Docking Deletor, Greion also has been revealed from the G-Comic Booster, with a powerful new ability. When Greion is placed on the vanguard circle, your opponent chooses two cards from their Drop Zone and ‘Banish Deletes’ them. This seems to refer to binding them face-down permanently, preventing them from being used. However, it is his active effect which is best – by Counter Blasting 2 Deletors and retiring a Deletor, you can Delete your opponent’s vanguards and ‘Banish Delete’ a card of your opponent’s choice from their Drop Zone. This makes him strong against Legion decks, Granblue and other clans with the ability to return cards from the Drop Zone to the deck, such as Neo Nectar, Genesis, and Great Nature. An interesting pair of Grade 2 units have also been revealed in Hailing Deletor, Alba and Hailing Deletor, Elro. These units rely on being in the right and left columns respectively, which is visually depicted by each only having that one arm. Alba is an 8000 power unit which, when it is placed on rear-guard and your opponent’s vanguard is deleted, you can search your deck for a ‘Hailing Deletor, Elro’, call it to a rear-guard and shuffle your deck. Then, your opponent calls the top card of their deck to a rear-guard circle. This enables the effect of Elro, as, when an opponent’s unit is placed on a rear-guard by a card effect, you can Counter Charge 1 and force your opponent to Banish Delete a card from their Drop Zone. This can easily help to ensure multiple Deletes from your vanguard. Further, both units gain 3000 power when they attack a vanguard, provided both they and their counterpart are in the correct columns. The old forerunner, Acquire Deletor, Igor, also helps Greion a lot with his easy Counter Charge, alongside Alba.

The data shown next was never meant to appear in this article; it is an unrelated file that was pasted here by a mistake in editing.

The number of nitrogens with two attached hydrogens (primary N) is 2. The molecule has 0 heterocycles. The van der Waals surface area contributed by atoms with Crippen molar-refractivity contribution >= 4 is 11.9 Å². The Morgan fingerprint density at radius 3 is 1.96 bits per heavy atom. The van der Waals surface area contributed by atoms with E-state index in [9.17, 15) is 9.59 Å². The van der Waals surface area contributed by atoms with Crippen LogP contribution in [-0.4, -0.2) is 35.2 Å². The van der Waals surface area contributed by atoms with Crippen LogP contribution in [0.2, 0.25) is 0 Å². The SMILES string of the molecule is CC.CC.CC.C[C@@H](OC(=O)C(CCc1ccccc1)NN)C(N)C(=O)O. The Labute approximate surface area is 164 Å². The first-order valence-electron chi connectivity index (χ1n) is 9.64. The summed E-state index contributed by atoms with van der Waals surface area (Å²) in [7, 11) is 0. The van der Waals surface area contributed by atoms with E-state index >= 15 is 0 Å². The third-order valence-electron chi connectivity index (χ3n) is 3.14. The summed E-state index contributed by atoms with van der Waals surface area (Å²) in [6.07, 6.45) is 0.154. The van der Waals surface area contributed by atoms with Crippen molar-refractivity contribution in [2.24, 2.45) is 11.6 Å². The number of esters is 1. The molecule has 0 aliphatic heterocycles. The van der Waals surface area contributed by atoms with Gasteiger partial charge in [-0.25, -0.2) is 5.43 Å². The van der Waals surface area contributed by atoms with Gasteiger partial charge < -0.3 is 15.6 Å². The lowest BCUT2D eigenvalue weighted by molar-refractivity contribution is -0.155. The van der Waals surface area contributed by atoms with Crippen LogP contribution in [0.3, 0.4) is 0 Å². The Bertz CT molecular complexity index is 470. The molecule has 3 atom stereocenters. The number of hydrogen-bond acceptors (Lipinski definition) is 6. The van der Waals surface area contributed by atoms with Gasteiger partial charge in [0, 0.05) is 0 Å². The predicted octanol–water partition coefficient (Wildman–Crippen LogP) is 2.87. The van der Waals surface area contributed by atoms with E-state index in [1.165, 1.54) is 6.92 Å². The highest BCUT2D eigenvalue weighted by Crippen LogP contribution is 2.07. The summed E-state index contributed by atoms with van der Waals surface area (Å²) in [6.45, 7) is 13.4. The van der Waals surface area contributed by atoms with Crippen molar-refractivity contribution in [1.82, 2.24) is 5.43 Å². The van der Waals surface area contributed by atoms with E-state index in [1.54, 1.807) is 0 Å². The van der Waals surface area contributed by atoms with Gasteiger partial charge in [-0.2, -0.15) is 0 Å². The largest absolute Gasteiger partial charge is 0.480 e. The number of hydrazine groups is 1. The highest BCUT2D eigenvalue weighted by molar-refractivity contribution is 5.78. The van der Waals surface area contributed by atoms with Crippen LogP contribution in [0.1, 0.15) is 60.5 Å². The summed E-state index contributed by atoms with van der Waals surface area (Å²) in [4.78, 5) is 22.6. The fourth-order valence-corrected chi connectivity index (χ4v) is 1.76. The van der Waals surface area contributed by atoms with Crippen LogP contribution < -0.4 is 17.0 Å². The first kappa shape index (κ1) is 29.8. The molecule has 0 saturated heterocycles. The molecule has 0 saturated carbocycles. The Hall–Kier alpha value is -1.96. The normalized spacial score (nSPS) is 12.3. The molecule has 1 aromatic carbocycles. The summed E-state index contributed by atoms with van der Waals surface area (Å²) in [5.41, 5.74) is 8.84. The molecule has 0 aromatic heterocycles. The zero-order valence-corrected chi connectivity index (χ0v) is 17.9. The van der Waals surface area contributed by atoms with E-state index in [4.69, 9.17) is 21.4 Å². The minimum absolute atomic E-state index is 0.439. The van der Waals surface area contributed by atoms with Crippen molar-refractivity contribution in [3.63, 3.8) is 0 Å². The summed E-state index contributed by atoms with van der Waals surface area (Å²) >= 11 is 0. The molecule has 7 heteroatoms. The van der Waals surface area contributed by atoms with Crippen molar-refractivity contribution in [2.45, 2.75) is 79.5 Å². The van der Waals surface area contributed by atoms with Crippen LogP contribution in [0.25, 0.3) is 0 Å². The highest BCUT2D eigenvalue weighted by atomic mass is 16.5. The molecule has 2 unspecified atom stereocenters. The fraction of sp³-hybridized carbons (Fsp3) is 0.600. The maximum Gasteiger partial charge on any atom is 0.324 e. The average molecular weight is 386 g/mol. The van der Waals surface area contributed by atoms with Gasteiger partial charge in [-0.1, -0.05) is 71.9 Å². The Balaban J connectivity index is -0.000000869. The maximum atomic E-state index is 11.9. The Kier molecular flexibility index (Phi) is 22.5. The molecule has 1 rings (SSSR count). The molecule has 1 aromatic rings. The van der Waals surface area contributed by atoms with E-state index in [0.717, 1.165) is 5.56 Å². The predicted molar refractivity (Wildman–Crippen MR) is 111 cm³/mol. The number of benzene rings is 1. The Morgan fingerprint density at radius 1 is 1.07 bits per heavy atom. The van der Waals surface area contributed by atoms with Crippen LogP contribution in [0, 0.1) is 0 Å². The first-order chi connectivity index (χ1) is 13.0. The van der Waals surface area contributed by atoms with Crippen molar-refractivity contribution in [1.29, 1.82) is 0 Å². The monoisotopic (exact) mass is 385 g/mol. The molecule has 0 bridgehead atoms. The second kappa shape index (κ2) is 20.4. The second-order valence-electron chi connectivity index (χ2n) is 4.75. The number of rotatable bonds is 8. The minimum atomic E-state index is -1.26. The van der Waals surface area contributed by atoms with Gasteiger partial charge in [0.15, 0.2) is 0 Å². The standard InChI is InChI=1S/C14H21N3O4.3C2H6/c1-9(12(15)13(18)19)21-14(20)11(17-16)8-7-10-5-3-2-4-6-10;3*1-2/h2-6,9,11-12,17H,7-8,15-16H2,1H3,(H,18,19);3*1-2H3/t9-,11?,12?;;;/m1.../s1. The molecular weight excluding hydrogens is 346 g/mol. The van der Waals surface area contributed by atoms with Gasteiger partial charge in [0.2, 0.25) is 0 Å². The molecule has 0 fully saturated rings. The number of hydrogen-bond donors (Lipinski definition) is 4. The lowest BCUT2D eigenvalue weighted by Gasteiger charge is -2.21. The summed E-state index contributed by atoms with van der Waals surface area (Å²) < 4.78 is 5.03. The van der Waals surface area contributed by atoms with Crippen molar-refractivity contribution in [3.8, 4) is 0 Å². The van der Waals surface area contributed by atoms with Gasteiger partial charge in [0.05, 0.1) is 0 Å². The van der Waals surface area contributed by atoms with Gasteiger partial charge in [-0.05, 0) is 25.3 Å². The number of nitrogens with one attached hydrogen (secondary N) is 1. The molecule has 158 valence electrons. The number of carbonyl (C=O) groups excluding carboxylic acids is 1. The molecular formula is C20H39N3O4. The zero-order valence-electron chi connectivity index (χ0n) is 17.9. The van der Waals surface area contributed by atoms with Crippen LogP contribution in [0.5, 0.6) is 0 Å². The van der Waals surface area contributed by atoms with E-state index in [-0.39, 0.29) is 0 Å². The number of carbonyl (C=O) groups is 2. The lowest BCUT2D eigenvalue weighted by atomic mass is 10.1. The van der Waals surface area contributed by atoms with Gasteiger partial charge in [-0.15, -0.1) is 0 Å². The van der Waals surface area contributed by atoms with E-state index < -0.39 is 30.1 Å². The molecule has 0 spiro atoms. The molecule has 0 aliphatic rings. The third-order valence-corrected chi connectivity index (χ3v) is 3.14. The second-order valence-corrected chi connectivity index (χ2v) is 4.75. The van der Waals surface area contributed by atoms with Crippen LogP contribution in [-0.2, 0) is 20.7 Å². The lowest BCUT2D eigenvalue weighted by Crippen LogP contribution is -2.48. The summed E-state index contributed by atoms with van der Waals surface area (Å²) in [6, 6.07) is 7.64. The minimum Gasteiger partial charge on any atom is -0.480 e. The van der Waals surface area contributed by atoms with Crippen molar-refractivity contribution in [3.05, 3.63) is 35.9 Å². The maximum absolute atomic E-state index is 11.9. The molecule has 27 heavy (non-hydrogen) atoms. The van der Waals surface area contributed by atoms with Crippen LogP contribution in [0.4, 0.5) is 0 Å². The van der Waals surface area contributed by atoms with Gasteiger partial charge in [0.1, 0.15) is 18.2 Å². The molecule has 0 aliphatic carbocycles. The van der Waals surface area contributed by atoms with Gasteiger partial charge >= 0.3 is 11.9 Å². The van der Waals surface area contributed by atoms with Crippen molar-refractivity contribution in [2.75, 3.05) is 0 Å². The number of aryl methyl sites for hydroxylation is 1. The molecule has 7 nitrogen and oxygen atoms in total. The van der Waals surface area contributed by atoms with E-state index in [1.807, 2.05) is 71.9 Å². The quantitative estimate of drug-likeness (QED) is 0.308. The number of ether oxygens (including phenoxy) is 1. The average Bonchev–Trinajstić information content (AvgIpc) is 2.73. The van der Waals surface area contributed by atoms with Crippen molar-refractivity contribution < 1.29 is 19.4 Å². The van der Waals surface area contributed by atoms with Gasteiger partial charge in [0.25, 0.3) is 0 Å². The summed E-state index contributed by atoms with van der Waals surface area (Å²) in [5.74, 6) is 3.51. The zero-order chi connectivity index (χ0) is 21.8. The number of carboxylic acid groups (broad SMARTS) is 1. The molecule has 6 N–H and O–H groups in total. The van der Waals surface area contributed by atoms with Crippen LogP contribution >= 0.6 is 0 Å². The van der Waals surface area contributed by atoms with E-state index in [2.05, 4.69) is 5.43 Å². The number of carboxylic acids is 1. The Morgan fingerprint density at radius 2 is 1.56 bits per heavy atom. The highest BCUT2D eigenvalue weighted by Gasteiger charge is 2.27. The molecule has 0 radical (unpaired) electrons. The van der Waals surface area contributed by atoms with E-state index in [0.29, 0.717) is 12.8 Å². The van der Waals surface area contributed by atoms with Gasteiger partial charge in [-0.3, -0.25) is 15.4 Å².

Cloudmaster Dragon

Cloudmaster Dragon is one of the first two units to be revealed from G-BT05: The Dragon Fang That Glitters in the Moonlight. At Generation Break 1 and Thunder Strike 2, when it is placed on a rear-guard circle, it gains 2000 power for each unit in your opponent’s bind zone and prevents all their units from intercepting. This is a really strong ability, but fortunately can only be used once without replacing the copy. This encourages Narukami to use this for a turn of powerful attacks, rather than constantly shutting down intercepts. Rigid Crane is the second card to have been revealed from the future set, and is an Oracle Think Tank Grade 2 with 9000 base power. At Generation Break 1 and Oracle, it gains 2000 power during your turn and Soul Charge 1 and Counter Charge 1 on hit. Both of these cards can only be used after Striding and under certain conditions, which limits their powerful effects somewhat. In other news about G-BT05, promotional material has been released which seems to depict upcoming  Magus, Star-Vader, Messiah and Nightmare Doll cards, while also showing reprints of two promotional cards in Lady Battler of the White Dwarf and Battle Sister, Taffy.

PR-0341 (Sample)

Finally, two new Promo cards have been revealed. Geisharaizer is a normal draw trigger for Nova Grapplers. Steam Fighter, Galm (pictured), meanwhile, appears to be a prize for participation in Bushiroad’s 2015 World Grand Prix. He is a 9000 power Grade 2 for Gear Chronicle, with the Generation Break 1 ability to draw a card when its attack hits a vanguard for the cost of one Soul Blast. This is cheap for drawing a card, but competes for a very limited resource in Gear Chronicle, who only have access to two or three Soul in a game. As such, players might prefer to continue using the Soul for cards such as Steam Fighter, Mesh-he, as their effects are far more reliable.

That concludes this week’s instalment of Cardfight!! Vanguard news, check back next week for more updates!

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Welcome back to our discussion of Yu-Gi-Oh! rules. In this instalment we will be covering all types of Special Summoning, including Fusion, Ritual, Synchro, Xyz and Pendulum.

Special Summoning

Special Summoning in Yu-Gi-Oh is a blanket term for a number of different methods of summoning, only really united by the fact that they are not your single Normal Summon for the turn! Of these, there are two major types which affect the interaction between cards: the Inherent Special Summon and the non-Inherent Special Summon. Cyber Dragon cyberdragon(pictured) is an example of an Inherent Special Summon – its effect allows it to be Special Summoned from the hand, but this does not start a chain. You do not have to activate the effect, but rather you have the option to just Special Summon it as long as its condition is fulfilled! Inherent Special Summons are those which do not start chains, and are simply options which you have given the fulfilment of certain conditions. Synchro, Xyz and Pendulum Summons are all Inherent Special Summons.